# Rational and Irrational Numbers

A number is rational if it can be written as a fraction with integer numerator and denominator, and irrational if it cannot. In this lesson, we will look at examples of rational and irrational numbers, and some basic ways of determining whether a number is rational or irrational.

## Rational numbers

A number is rational if it is equal to a ratio of two integers: that is, if it can be written as a fraction $$m/n$$ where $m$ and $n$ are integers.

 Is $$3/5$$ a rational number?

Notice that the number 2 can be written as $$2/1$$.

 Is 2 a rational number?
 Find a fraction that is equal to 3.
 Is 3 a rational number?
 Is every integer a rational number?

Remember that we can add and subtract fractions by putting them over a common denominator, and the result will still be a fraction. Similarly, if you multiply or divide two fractions, the result will again be a fraction.

 Is $$3/43 + 7/12$$ a rational number? (You don’t have to compute it.)
 Is $$7/22(355/113)$$ a rational number?

If $q$ and $r$ are rational numbers, then so are $q+r$, $q-r$, and $qr$. If $r ≠ 0$, $$q/r$$ is also a rational number.

(The symbol ‘$≠$’ means “is not equal to.”)

One common way of writing rational numbers is as repeating decimals. Remember that when we write a decimal with a bar over some of its numbers, like $1.\ov{27}$, what we mean is that those numbers are repeated infinitely:

$$1.\ov{27}=1.27272727...$$

You can use algebra to convert any repeating decimal into a fraction. For example, you can convert $1.\ov{27}$ to a fraction as follows:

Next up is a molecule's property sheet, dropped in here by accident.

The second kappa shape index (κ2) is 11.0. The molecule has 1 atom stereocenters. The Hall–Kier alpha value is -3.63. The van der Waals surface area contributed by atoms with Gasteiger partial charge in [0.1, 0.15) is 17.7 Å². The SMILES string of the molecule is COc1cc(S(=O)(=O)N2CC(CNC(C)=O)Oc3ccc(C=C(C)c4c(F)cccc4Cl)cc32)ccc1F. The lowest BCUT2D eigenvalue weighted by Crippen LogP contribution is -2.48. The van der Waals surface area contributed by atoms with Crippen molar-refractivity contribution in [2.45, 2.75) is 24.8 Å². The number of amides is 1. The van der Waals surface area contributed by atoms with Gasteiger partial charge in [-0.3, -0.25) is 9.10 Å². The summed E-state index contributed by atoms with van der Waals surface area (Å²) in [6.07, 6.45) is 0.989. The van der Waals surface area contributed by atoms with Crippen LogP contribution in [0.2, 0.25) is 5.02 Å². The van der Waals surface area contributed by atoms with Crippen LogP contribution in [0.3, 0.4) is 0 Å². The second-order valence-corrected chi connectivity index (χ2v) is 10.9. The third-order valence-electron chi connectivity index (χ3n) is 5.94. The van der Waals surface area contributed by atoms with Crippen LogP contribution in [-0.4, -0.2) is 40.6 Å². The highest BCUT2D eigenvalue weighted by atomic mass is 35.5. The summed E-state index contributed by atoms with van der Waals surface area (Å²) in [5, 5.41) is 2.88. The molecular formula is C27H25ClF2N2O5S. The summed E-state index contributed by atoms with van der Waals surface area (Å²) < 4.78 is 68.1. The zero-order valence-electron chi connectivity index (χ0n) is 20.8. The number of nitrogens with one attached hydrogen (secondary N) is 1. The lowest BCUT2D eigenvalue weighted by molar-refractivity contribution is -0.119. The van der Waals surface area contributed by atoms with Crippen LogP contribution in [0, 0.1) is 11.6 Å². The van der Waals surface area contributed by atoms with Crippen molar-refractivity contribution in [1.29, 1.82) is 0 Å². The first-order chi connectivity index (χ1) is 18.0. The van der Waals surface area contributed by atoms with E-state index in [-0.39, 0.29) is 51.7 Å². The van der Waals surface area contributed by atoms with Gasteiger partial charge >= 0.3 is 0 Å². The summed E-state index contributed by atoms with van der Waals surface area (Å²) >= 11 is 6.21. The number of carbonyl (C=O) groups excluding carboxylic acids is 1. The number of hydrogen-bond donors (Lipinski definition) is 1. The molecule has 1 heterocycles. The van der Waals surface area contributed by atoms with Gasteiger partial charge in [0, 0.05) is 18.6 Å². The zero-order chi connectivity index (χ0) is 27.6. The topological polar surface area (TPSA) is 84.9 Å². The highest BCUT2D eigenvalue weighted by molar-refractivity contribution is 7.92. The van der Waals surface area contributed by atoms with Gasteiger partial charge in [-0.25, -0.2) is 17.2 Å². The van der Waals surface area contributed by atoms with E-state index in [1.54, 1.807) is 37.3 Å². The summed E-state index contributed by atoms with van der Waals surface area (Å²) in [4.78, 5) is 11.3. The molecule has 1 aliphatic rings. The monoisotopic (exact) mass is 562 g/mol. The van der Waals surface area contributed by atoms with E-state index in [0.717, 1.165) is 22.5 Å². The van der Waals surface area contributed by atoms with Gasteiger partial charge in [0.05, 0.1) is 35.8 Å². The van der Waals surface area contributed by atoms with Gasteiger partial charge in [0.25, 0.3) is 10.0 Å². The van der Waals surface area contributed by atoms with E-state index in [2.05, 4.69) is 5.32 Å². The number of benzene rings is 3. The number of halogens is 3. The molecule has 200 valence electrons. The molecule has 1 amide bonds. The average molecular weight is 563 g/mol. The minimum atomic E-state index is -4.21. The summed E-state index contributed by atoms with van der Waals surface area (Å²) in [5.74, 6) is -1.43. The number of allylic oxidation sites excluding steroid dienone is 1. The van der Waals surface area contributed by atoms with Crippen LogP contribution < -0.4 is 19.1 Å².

$$\cl"tight"{\table x, , , =, 1.\ov{27}; x, , , =, 1.27\ov{27}, , , \; \cl"hint"\text"pulling out the first repetition"; 100x, , , =, 127.\ov{27}, , , \; \cl"hint"\text"multiplying both sides by 100"; 100x, -, x, =, 127.\ov{27}, -, x, \; \cl"hint"{\text"subtracting"\,x\,\text"from both sides..."}; \colspan 3 99x, =, 127.\ov{27}, -, 1.\ov{27}, \; \cl"hint"{\text"...and using the fact that"\,x= 1.\ov{27}\,\text"..."}; \colspan 3 99x, =, \colspan 3 126, \; \cl"hint"\text"...to make the repeated part cancel out"; \colspan 3 {99 x} / 99, =, \colspan 3 126/99; \colspan 3 x, =, \colspan 3 14/11 }$$

We multiplied by $100=10^2$ in order to shift the repeating decimal over by 2 decimal places, because there were 2 repeated digits. In general, if there are $n$ repeated digits, then we multiply by $10^n$ to shift the repeating decimal over by $n$ decimal places.

Convert the following repeating decimals into fractions.

## Irrational numbers

Having seen a large number of examples of rational numbers, you might wonder whether every number is rational. We’ll look at whether $√2$ is rational.

Finding out whether $√2$ is rational is the same as finding out whether there is a fraction whose square is 2. Using your calculator or the grid on the left, compute the square of each of the following fractions as a decimal, rounded to as many decimal places as fit in the answer box.

Fraction and its squareIs the square
equal to 2?
 As you can see, the squares of the numbers in the table get very close to 2. Are any of them exactly equal to 2?
 You can quickly square any rational number by entering it in the input boxes below the grid to the left. Can you find any rational number whose square is exactly equal to 2?

In fact, there is no such rational number. If you would like to see a proof of this, click here.

A number which is not rational is called irrational.

So $√2$ is an irrational number. In fact:

If $n$ is a positive integer and $√n$ is not an integer, then $√n$ is an irrational number.

This is also proved at the link above.

## Arithmetic with irrational numbers